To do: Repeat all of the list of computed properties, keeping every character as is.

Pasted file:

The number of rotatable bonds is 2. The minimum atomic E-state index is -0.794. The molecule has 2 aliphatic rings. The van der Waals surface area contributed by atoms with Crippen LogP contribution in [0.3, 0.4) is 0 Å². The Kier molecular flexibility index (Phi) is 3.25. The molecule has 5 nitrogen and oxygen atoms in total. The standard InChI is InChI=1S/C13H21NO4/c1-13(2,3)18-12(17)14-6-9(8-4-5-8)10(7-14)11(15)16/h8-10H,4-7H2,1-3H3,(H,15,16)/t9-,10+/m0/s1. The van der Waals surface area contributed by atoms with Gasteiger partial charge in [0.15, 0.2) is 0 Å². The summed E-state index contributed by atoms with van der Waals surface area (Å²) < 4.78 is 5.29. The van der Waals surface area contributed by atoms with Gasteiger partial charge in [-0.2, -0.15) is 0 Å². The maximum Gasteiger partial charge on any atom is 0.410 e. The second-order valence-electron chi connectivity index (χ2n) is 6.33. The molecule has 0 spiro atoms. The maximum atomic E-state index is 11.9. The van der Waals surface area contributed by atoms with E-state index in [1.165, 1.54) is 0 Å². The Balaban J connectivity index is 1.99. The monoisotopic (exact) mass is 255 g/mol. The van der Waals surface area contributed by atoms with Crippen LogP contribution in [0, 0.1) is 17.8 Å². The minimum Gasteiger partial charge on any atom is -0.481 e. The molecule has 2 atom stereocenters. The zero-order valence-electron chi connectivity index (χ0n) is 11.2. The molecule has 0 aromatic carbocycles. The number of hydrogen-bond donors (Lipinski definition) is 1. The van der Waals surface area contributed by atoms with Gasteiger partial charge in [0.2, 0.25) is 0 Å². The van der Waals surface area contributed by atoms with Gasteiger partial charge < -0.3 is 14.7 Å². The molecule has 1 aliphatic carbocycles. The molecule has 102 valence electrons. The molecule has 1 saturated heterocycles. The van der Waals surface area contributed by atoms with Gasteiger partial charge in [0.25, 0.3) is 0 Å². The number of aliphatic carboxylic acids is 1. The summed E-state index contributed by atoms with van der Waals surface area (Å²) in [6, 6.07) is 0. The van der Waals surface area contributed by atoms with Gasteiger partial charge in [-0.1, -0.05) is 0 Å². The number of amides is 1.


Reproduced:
The number of rotatable bonds is 2. The minimum atomic E-state index is -0.794. The molecule has 2 aliphatic rings. The van der Waals surface area contributed by atoms with Crippen LogP contribution in [0.3, 0.4) is 0 Å². The Kier molecular flexibility index (Phi) is 3.25. The molecule has 5 nitrogen and oxygen atoms in total. The standard InChI is InChI=1S/C13H21NO4/c1-13(2,3)18-12(17)14-6-9(8-4-5-8)10(7-14)11(15)16/h8-10H,4-7H2,1-3H3,(H,15,16)/t9-,10+/m0/s1. The van der Waals surface area contributed by atoms with Gasteiger partial charge in [0.15, 0.2) is 0 Å². The summed E-state index contributed by atoms with van der Waals surface area (Å²) < 4.78 is 5.29. The van der Waals surface area contributed by atoms with Gasteiger partial charge in [-0.2, -0.15) is 0 Å². The maximum Gasteiger partial charge on any atom is 0.410 e. The second-order valence-electron chi connectivity index (χ2n) is 6.33. The molecule has 0 spiro atoms. The maximum atomic E-state index is 11.9. The van der Waals surface area contributed by atoms with E-state index in [1.165, 1.54) is 0 Å². The Balaban J connectivity index is 1.99. The monoisotopic (exact) mass is 255 g/mol. The van der Waals surface area contributed by atoms with Crippen LogP contribution in [0, 0.1) is 17.8 Å². The minimum Gasteiger partial charge on any atom is -0.481 e. The molecule has 2 atom stereocenters. The zero-order valence-electron chi connectivity index (χ0n) is 11.2. The molecule has 0 aromatic carbocycles. The number of hydrogen-bond donors (Lipinski definition) is 1. The van der Waals surface area contributed by atoms with Gasteiger partial charge in [0.2, 0.25) is 0 Å². The van der Waals surface area contributed by atoms with Gasteiger partial charge < -0.3 is 14.7 Å². The molecule has 1 aliphatic carbocycles. The molecule has 102 valence electrons. The molecule has 1 saturated heterocycles. The van der Waals surface area contributed by atoms with Gasteiger partial charge in [0.25, 0.3) is 0 Å². The number of aliphatic carboxylic acids is 1. The summed E-state index contributed by atoms with van der Waals surface area (Å²) in [6, 6.07) is 0. The van der Waals surface area contributed by atoms with Gasteiger partial charge in [-0.1, -0.05) is 0 Å². The number of amides is 1.